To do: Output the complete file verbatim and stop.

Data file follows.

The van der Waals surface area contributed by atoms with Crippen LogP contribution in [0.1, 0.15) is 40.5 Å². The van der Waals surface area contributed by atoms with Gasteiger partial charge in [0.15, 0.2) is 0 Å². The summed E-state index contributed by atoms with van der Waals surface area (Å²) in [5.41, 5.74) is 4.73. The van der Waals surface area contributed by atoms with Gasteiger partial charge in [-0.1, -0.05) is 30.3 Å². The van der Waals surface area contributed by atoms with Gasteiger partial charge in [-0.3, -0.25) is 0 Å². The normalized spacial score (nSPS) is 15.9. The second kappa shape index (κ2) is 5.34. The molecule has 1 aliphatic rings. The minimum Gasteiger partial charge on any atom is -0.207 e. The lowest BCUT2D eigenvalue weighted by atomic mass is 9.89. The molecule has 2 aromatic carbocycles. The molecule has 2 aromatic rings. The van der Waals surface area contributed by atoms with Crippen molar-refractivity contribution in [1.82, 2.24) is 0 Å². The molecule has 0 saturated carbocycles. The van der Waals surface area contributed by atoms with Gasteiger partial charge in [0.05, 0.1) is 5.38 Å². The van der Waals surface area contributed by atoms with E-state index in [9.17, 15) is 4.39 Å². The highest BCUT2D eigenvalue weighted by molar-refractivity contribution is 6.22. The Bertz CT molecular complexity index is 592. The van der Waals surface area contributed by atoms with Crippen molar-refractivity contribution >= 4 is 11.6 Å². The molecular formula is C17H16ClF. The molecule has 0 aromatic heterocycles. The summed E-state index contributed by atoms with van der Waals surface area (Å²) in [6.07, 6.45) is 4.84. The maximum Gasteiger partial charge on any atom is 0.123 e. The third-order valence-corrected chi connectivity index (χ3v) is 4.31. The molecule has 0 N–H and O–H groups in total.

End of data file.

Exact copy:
The van der Waals surface area contributed by atoms with Crippen LogP contribution in [0.1, 0.15) is 40.5 Å². The van der Waals surface area contributed by atoms with Gasteiger partial charge in [0.15, 0.2) is 0 Å². The summed E-state index contributed by atoms with van der Waals surface area (Å²) in [5.41, 5.74) is 4.73. The van der Waals surface area contributed by atoms with Gasteiger partial charge in [-0.1, -0.05) is 30.3 Å². The van der Waals surface area contributed by atoms with Gasteiger partial charge in [-0.3, -0.25) is 0 Å². The normalized spacial score (nSPS) is 15.9. The second kappa shape index (κ2) is 5.34. The molecule has 1 aliphatic rings. The minimum Gasteiger partial charge on any atom is -0.207 e. The lowest BCUT2D eigenvalue weighted by atomic mass is 9.89. The molecule has 2 aromatic carbocycles. The molecule has 2 aromatic rings. The van der Waals surface area contributed by atoms with Crippen molar-refractivity contribution in [1.82, 2.24) is 0 Å². The molecule has 0 saturated carbocycles. The van der Waals surface area contributed by atoms with Gasteiger partial charge in [0.05, 0.1) is 5.38 Å². The van der Waals surface area contributed by atoms with E-state index in [9.17, 15) is 4.39 Å². The highest BCUT2D eigenvalue weighted by molar-refractivity contribution is 6.22. The Bertz CT molecular complexity index is 592. The van der Waals surface area contributed by atoms with Crippen molar-refractivity contribution >= 4 is 11.6 Å². The molecular formula is C17H16ClF. The molecule has 0 aromatic heterocycles. The summed E-state index contributed by atoms with van der Waals surface area (Å²) in [6.07, 6.45) is 4.84. The maximum Gasteiger partial charge on any atom is 0.123 e. The third-order valence-corrected chi connectivity index (χ3v) is 4.31. The molecule has 0 N–H and O–H groups in total.